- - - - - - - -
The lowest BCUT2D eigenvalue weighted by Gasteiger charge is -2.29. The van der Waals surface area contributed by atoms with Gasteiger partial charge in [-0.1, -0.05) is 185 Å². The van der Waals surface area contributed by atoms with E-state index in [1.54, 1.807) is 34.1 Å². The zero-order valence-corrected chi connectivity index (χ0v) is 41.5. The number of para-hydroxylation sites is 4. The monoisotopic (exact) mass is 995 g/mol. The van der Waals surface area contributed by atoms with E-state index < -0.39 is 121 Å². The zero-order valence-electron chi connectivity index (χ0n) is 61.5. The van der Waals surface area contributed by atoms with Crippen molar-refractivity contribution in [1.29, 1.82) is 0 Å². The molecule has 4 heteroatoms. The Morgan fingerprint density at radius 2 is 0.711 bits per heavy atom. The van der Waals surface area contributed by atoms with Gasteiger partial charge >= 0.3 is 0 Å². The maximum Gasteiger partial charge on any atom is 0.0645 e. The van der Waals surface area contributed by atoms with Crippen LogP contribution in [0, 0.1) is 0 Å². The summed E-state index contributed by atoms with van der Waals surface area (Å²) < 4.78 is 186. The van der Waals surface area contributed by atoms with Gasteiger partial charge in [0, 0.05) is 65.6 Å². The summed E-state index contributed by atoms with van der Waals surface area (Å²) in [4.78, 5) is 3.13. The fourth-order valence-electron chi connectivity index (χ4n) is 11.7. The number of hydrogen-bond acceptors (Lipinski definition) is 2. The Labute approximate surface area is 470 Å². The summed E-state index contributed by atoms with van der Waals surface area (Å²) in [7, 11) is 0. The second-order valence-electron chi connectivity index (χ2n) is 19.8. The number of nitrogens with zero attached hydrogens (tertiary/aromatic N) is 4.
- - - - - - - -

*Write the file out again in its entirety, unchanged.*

The lowest BCUT2D eigenvalue weighted by Gasteiger charge is -2.29. The van der Waals surface area contributed by atoms with Gasteiger partial charge in [-0.1, -0.05) is 185 Å². The van der Waals surface area contributed by atoms with E-state index in [1.54, 1.807) is 34.1 Å². The zero-order valence-corrected chi connectivity index (χ0v) is 41.5. The number of para-hydroxylation sites is 4. The monoisotopic (exact) mass is 995 g/mol. The van der Waals surface area contributed by atoms with E-state index < -0.39 is 121 Å². The zero-order valence-electron chi connectivity index (χ0n) is 61.5. The van der Waals surface area contributed by atoms with Crippen molar-refractivity contribution in [1.29, 1.82) is 0 Å². The molecule has 4 heteroatoms. The Morgan fingerprint density at radius 2 is 0.711 bits per heavy atom. The van der Waals surface area contributed by atoms with Gasteiger partial charge >= 0.3 is 0 Å². The maximum Gasteiger partial charge on any atom is 0.0645 e. The van der Waals surface area contributed by atoms with Crippen LogP contribution in [0, 0.1) is 0 Å². The summed E-state index contributed by atoms with van der Waals surface area (Å²) < 4.78 is 186. The van der Waals surface area contributed by atoms with Gasteiger partial charge in [0, 0.05) is 65.6 Å². The summed E-state index contributed by atoms with van der Waals surface area (Å²) in [4.78, 5) is 3.13. The fourth-order valence-electron chi connectivity index (χ4n) is 11.7. The number of hydrogen-bond acceptors (Lipinski definition) is 2. The Labute approximate surface area is 470 Å². The summed E-state index contributed by atoms with van der Waals surface area (Å²) in [7, 11) is 0. The second-order valence-electron chi connectivity index (χ2n) is 19.8. The number of nitrogens with zero attached hydrogens (tertiary/aromatic N) is 4.